Changing dietary habits is a crucial step in preventing osteoporosis. Getting sufficient amounts of calcium, vitamin D, and vitamin C from the foods you eat is especially important. Here are the basic elements of a bone-healthy diet: iStock-950368148-2

    1. Fresh Fruits For Vitamin C

    Include fresh fruits such as pineapple, strawberries, oranges, apples, bananas, kiwi, papaya and guavas. These fruits are all loaded with vitamin C, which helps to strengthen your bones. One of the most potent (though lesser-known) fruit sources of vitamin C is camu-camu, which is available as a supplement powder.

    2. Dark Leafy Greens For Calcium

    Among vegetables, it's the dark leafy greens that tend to be highest in calcium levels. Great choices here include spinach, kale, Swiss chard, beet greens, collard greens, mustard greens, arugula and dandelion greens. To ensure that the nutrients from greens become fully available to the body, the leafy greens should be fully cooked (e.g. steamed or sautéed) until tender.

    3. Calcium-Rich Foods To Prevent Osteoporosis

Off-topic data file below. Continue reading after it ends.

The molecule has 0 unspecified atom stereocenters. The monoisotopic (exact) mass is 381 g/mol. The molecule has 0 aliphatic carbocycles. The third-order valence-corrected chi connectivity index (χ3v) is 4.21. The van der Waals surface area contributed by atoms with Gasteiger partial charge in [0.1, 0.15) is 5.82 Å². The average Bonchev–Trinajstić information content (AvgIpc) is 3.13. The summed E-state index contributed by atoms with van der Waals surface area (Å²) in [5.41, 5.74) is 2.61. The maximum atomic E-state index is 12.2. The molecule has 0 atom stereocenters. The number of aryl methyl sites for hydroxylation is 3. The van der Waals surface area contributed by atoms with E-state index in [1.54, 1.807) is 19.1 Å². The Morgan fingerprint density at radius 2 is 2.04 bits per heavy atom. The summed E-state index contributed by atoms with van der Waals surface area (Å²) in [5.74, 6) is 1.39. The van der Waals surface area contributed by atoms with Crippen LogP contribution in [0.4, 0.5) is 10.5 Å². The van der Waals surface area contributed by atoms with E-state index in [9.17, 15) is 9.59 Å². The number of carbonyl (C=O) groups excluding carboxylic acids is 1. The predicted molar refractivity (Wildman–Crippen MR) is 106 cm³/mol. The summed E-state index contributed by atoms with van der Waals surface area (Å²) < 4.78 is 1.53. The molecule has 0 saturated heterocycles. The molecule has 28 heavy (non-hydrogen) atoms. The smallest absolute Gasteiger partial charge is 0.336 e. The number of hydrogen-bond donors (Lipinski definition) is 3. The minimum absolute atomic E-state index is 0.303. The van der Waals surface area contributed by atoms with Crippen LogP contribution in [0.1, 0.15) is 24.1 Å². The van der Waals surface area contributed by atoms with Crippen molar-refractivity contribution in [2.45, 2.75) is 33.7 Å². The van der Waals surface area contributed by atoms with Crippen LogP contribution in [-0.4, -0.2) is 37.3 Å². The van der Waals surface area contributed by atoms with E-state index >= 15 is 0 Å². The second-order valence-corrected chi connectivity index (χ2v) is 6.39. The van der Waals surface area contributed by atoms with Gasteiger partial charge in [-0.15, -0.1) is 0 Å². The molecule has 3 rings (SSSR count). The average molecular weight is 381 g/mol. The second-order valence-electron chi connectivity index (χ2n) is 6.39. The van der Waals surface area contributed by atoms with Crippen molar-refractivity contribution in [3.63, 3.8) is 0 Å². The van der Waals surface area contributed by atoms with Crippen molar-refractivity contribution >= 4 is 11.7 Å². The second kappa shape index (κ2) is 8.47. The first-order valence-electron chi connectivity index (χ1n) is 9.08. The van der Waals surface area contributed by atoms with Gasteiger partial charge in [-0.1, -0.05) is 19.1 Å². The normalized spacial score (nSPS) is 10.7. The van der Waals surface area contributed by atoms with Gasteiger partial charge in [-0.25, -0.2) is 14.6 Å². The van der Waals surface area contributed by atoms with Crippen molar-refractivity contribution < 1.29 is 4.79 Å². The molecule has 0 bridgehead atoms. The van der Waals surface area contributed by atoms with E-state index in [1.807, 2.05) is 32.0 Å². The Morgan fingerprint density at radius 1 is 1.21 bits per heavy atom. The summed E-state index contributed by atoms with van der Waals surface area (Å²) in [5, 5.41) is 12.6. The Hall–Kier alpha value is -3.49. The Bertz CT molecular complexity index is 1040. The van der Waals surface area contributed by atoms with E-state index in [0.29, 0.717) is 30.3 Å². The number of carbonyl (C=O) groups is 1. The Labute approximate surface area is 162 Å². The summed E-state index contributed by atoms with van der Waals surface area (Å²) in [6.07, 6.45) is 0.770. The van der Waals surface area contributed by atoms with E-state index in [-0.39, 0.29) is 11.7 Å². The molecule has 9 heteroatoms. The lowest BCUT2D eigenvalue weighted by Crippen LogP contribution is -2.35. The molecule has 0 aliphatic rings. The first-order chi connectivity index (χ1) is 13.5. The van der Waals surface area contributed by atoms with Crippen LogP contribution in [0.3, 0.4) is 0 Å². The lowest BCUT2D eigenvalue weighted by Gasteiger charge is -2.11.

Some additional foods that are high in calcium include:

    • canned sardines or salmon (with bones)
    • yogurt or kefir (make sure to choose brands that have "live active cultures") . iStock-177043834-1
    • dried figs
    • cheese
    • kale
    • collard greens
    • okra
    • bok choy
    • almonds  
    • broccoli

    Try to include at least one or two of these calcium-rich foods in your meals each day.

    4. Increase Vitamin D via Sunshine & Diet

    One excellent way to increase your body's supply of vitamin D is to spend some time in the sun (without sunscreen). Between five and thirty minutes of sun exposure, at least twice per week, is a good rule of thumb.

    We also recommend eating foods rich in vitamin D, which include:

    • cod-liver oil
    • wild-caught salmon
    • mackerel
    • tuna fish
    • fortified milk
    • sardines
    • beef liver
    • eggs
    • caviar
    • mushrooms

    5. Add Bone Broth To Your Diet

    One of the best additions to your diet to support bone health is bone broth. It's fairly easy to make it yourself. If you purchase it in a store, make sure to get an authentic bone broth—e.g. Bonafide Provisions Bone Broth—which will be gelatinous at room temperature.

    Have Fun With These Bone-Healthy Recipes